Comparison of clinical outcomes between first-generation and second-generation drug-eluting stents in type 2 diabetic patients

Han Saem Jeong, Jae Young Cho, Eun Ji Kim, Cheol Woong Yu, Chul Min Ahn, Jae Hyoung Park, Soon Jun Hong, Do-Sun Lim

Research output: Contribution to journalArticle

2 Citations (Scopus)

Abstract

BACKGROUND: Drug-eluting stent (DES) implantation has significantly reduced the risk of restenosis and major adverse cardiac event (MACE) rates compared with bare-metal stents in type 2 diabetic patients. Differences in outcomes between the first-generation and second-generation DESs in diabetic patients, however, have yet to be evaluated. AIM: We compared MACEs after second-generation DES implantation compared with those of first-generation stents in diabetic patients. METHODS AND RESULTS: This single-center prospective cohort study compared first-generation DES (n=654) and second-generation DES (n=339) implantation in type 2 diabetic patients by propensity score matching. The primary outcome was the occurrence of MACEs, defined as a composite of all-cause death, nonfatal myocardial infarction, and target vessel revascularization. The rate of MACEs was lower in the second-generation DES group after 2 years of follow-up (3.3 vs. 10.0%, P<0.001). Kaplan-Meier analysis showed higher MACE-free survival in diabetic patients in the second-generation DES group (log-rank P<0.001). In a Cox regression analysis, first-generation DES (hazard ratio=3.60, 95% confidence interval, 2.03-6.37, P<0.001) was an independent predictor for MACEs. CONCLUSION: In type 2 diabetic patients, second-generation DES implantation resulted in lower MACEs compared with first-generation DESs, primarily because of lower target lesion and vessel revascularization rates.

Original languageEnglish
Pages (from-to)676-683
Number of pages8
JournalCoronary Artery Disease
Volume24
Issue number8
DOIs
Publication statusPublished - 2013 Dec 1

Fingerprint

Drug-Eluting Stents
Stents
Propensity Score
Kaplan-Meier Estimate
Disease-Free Survival
Cause of Death
Cohort Studies
Metals
Myocardial Infarction
Regression Analysis
Prospective Studies
Confidence Intervals

Keywords

  • diabetes
  • drug-eluting stents
  • major adverse cardiac event

ASJC Scopus subject areas

  • Cardiology and Cardiovascular Medicine

Cite this

Comparison of clinical outcomes between first-generation and second-generation drug-eluting stents in type 2 diabetic patients. / Jeong, Han Saem; Cho, Jae Young; Kim, Eun Ji; Yu, Cheol Woong; Ahn, Chul Min; Park, Jae Hyoung; Hong, Soon Jun; Lim, Do-Sun.

In: Coronary Artery Disease, Vol. 24, No. 8, 01.12.2013, p. 676-683.

Research output: Contribution to journalArticle

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AU - Hong, Soon Jun

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N2 - BACKGROUND: Drug-eluting stent (DES) implantation has significantly reduced the risk of restenosis and major adverse cardiac event (MACE) rates compared with bare-metal stents in type 2 diabetic patients. Differences in outcomes between the first-generation and second-generation DESs in diabetic patients, however, have yet to be evaluated. AIM: We compared MACEs after second-generation DES implantation compared with those of first-generation stents in diabetic patients. METHODS AND RESULTS: This single-center prospective cohort study compared first-generation DES (n=654) and second-generation DES (n=339) implantation in type 2 diabetic patients by propensity score matching. The primary outcome was the occurrence of MACEs, defined as a composite of all-cause death, nonfatal myocardial infarction, and target vessel revascularization. The rate of MACEs was lower in the second-generation DES group after 2 years of follow-up (3.3 vs. 10.0%, P<0.001). Kaplan-Meier analysis showed higher MACE-free survival in diabetic patients in the second-generation DES group (log-rank P<0.001). In a Cox regression analysis, first-generation DES (hazard ratio=3.60, 95% confidence interval, 2.03-6.37, P<0.001) was an independent predictor for MACEs. CONCLUSION: In type 2 diabetic patients, second-generation DES implantation resulted in lower MACEs compared with first-generation DESs, primarily because of lower target lesion and vessel revascularization rates.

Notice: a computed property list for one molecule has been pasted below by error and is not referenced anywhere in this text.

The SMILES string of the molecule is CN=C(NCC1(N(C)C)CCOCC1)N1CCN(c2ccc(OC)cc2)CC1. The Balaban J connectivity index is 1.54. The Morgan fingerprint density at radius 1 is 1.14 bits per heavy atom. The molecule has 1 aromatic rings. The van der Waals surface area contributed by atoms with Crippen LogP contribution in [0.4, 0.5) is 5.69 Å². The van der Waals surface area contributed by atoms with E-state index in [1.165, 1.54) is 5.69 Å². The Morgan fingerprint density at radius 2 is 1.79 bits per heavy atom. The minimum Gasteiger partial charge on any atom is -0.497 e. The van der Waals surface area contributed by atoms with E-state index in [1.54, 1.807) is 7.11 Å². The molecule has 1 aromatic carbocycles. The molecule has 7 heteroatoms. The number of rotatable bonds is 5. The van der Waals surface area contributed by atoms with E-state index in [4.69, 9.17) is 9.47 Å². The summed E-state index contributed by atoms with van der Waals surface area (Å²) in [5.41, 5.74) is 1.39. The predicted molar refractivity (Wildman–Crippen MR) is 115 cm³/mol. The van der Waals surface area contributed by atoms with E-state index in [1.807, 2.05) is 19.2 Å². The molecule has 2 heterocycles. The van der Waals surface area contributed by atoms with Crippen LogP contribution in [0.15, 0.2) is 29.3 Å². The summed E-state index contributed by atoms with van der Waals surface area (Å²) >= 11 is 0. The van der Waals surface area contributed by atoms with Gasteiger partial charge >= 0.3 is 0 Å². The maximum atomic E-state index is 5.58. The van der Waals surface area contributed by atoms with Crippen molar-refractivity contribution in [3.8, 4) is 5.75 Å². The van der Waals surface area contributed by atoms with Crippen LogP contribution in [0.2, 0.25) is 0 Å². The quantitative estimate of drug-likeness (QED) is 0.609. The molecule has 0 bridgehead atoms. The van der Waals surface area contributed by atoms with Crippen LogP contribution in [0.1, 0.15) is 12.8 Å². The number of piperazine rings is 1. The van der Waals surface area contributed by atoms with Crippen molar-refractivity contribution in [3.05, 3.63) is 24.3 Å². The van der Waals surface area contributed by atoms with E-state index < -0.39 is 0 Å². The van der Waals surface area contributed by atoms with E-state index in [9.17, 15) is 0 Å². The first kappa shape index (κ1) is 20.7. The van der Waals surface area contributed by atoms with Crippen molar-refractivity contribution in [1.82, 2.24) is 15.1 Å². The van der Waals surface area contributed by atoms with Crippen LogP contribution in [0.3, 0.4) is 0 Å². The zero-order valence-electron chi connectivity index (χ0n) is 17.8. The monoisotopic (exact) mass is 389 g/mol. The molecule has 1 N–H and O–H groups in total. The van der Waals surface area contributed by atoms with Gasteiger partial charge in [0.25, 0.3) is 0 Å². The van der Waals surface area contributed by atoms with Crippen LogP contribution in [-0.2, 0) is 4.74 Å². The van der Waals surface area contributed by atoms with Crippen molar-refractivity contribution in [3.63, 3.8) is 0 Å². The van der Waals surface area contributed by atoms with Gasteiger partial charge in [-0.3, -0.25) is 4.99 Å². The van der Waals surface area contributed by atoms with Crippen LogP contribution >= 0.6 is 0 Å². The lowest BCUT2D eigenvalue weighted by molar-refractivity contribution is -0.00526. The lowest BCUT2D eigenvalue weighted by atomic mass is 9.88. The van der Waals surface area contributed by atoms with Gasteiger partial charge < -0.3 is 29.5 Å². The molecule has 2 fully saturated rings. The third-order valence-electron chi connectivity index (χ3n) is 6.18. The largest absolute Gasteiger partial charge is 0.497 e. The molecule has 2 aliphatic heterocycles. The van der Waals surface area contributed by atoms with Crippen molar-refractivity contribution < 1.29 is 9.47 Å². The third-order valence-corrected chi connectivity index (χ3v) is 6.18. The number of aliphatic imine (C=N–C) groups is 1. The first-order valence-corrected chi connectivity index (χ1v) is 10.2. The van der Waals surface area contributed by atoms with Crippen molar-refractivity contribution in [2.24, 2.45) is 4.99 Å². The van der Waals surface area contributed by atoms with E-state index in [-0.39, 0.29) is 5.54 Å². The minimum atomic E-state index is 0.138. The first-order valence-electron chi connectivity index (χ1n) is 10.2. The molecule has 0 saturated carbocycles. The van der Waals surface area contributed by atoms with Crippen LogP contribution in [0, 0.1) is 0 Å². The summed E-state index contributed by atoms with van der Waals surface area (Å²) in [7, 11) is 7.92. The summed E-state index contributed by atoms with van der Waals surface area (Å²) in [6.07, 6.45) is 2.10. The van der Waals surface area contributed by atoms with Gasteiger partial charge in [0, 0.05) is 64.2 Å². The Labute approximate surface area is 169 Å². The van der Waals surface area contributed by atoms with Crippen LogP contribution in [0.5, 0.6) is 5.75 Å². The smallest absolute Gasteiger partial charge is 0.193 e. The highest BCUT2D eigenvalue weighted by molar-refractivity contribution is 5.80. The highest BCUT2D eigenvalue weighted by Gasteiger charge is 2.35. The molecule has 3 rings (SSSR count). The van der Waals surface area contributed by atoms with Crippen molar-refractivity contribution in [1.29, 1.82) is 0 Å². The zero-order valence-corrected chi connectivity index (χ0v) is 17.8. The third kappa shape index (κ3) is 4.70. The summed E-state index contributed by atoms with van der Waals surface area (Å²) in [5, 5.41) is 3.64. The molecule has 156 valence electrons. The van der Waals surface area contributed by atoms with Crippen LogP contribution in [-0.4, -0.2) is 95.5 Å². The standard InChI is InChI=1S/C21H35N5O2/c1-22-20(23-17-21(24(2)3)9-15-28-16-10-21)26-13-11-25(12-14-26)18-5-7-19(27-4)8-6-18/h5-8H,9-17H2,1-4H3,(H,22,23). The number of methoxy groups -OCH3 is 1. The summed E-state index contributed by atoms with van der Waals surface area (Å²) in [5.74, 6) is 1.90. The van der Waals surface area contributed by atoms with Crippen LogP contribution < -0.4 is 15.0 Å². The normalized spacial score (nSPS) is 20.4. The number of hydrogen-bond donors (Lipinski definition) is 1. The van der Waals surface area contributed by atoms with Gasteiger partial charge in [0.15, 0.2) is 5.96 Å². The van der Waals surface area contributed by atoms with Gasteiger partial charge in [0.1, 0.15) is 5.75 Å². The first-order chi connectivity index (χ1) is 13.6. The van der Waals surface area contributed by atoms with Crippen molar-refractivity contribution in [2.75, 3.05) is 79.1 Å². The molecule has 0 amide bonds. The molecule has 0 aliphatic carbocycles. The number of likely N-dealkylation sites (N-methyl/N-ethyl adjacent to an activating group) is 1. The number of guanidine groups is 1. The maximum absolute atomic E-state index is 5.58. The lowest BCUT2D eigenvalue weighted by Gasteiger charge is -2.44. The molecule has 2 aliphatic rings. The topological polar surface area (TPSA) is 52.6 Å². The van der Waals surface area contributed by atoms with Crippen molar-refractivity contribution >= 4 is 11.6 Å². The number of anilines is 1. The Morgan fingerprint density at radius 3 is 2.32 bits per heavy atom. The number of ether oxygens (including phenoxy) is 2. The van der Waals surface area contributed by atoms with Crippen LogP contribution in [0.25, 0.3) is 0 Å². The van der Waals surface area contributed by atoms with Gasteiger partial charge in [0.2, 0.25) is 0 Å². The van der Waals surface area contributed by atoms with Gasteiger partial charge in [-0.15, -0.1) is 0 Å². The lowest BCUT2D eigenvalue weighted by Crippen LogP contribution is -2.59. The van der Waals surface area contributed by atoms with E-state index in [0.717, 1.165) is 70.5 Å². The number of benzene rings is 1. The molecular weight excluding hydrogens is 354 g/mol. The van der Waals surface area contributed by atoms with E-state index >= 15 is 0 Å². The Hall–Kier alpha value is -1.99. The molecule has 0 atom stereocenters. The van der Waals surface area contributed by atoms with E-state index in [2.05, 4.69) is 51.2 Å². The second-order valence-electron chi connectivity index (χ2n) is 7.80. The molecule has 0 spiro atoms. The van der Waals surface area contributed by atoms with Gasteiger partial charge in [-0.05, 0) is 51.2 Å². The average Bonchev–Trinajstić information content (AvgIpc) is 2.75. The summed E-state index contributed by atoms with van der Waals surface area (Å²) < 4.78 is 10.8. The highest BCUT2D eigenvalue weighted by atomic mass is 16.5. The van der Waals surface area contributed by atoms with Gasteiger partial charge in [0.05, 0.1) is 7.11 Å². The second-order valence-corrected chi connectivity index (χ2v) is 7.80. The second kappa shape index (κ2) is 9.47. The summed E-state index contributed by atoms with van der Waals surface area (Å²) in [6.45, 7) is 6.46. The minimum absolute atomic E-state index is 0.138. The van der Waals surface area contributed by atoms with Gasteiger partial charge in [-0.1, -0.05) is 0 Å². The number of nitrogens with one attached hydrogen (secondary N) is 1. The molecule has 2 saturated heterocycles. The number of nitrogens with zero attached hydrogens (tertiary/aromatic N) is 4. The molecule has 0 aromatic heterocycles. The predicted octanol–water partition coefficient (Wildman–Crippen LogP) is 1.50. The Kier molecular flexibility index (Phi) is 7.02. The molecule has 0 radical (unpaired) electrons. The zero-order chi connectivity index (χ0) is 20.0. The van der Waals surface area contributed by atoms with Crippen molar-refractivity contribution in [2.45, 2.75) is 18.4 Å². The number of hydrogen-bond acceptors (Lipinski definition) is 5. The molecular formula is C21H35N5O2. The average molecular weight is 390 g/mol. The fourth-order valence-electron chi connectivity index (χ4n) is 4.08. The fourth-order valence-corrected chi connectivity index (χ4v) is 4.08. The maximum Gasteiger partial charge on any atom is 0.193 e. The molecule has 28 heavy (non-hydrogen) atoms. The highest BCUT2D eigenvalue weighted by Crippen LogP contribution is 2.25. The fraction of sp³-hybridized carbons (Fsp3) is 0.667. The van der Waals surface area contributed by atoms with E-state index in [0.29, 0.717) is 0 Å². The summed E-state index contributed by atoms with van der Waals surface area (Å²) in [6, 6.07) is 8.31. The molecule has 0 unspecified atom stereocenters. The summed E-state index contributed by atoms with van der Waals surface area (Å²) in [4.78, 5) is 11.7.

AB - BACKGROUND: Drug-eluting stent (DES) implantation has significantly reduced the risk of restenosis and major adverse cardiac event (MACE) rates compared with bare-metal stents in type 2 diabetic patients. Differences in outcomes between the first-generation and second-generation DESs in diabetic patients, however, have yet to be evaluated. AIM: We compared MACEs after second-generation DES implantation compared with those of first-generation stents in diabetic patients. METHODS AND RESULTS: This single-center prospective cohort study compared first-generation DES (n=654) and second-generation DES (n=339) implantation in type 2 diabetic patients by propensity score matching. The primary outcome was the occurrence of MACEs, defined as a composite of all-cause death, nonfatal myocardial infarction, and target vessel revascularization. The rate of MACEs was lower in the second-generation DES group after 2 years of follow-up (3.3 vs. 10.0%, P<0.001). Kaplan-Meier analysis showed higher MACE-free survival in diabetic patients in the second-generation DES group (log-rank P<0.001). In a Cox regression analysis, first-generation DES (hazard ratio=3.60, 95% confidence interval, 2.03-6.37, P<0.001) was an independent predictor for MACEs. CONCLUSION: In type 2 diabetic patients, second-generation DES implantation resulted in lower MACEs compared with first-generation DESs, primarily because of lower target lesion and vessel revascularization rates.

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